Students in the museum studies class of the CMA/CWRU joint program in art history and museum studies have spent the past year researching the museum’s first director, Frederic Allen Whiting. Their capstone project is a Wikipedia page devoted to Whiting and his career in the arts. An unassuming figure, he is sometimes neglected when compared to the more colorful William Milliken and Sherman Lee. But his selection as our first director speaks volumes about the trustees’ plans for the museum and its role in the community.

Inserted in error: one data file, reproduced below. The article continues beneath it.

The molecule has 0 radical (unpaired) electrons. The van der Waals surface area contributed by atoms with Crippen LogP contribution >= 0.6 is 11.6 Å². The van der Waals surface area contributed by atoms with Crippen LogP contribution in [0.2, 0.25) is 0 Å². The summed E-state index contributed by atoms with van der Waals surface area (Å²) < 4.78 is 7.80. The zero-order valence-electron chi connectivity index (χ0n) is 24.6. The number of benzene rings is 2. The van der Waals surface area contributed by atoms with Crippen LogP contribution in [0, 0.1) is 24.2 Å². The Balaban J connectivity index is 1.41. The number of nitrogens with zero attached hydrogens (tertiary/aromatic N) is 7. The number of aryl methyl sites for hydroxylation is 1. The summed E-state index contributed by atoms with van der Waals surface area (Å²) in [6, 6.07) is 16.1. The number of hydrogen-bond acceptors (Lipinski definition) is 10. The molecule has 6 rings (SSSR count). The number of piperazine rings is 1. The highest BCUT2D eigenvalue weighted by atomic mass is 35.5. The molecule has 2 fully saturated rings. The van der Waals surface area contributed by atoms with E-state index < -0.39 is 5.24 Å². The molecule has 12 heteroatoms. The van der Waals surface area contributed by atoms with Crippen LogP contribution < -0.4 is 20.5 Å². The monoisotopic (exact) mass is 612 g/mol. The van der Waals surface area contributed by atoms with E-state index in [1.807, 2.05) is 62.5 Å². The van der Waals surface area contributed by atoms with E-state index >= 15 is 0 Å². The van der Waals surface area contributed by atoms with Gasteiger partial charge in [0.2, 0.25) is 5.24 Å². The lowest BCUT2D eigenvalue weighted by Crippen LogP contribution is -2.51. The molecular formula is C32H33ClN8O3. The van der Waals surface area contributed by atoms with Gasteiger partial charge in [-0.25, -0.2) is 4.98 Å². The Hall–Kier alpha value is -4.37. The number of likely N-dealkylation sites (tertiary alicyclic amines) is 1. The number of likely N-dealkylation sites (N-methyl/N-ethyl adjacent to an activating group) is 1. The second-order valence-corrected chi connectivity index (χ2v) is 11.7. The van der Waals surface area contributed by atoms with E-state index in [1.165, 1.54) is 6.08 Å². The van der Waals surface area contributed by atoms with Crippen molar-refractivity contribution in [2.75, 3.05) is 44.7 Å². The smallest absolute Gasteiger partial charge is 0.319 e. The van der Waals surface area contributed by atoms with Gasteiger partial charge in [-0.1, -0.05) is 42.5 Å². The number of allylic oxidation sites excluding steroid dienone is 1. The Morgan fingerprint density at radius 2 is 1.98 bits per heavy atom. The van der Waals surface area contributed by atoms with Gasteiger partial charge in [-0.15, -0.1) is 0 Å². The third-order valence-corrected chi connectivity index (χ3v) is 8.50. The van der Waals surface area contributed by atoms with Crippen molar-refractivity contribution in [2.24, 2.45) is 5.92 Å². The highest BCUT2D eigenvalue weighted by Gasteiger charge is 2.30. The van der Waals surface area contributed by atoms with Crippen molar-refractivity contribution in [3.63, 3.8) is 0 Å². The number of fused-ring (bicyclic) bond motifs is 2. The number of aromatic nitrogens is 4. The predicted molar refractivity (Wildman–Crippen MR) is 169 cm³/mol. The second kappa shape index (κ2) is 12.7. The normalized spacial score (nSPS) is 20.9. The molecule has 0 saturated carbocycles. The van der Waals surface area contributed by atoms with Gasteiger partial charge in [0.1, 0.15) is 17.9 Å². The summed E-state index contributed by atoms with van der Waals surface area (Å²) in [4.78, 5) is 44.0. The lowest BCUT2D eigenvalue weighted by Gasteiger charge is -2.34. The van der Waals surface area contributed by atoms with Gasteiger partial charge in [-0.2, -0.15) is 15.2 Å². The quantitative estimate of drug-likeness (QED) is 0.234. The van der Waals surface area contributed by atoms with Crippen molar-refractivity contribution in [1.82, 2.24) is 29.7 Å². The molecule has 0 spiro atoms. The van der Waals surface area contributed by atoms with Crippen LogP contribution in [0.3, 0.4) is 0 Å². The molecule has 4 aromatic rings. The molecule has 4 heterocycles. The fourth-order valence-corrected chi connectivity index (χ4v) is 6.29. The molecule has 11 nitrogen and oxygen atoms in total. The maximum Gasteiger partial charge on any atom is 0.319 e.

Known as a promoter of industrial arts and as an educator, Whiting spent twelve years as Secretary of the Society of Arts and Crafts in Boston before taking his first museum job as director of the John Herron Art Institute in Indianapolis. Less than a year later, in 1913, he was appointed first director of the Cleveland Museum of Art. He quickly outlined museum policies. With only a very small permanent collection Whiting recommended a continuous series of temporary exhibitions including an annual juried exhibition of Ohio artists. In order to establish the museum’s individuality he suggested focusing collecting efforts on the art of India, an area not yet adequately represented in American museums. Most importantly, he saw the museum as an educational institution with the opportunity and responsibility of forging relationships with the community through schools, businesses, community groups, and others. The museum's education department achieved national distinction under his guidance and the May Show became a mainstay of the annual exhibition calendar.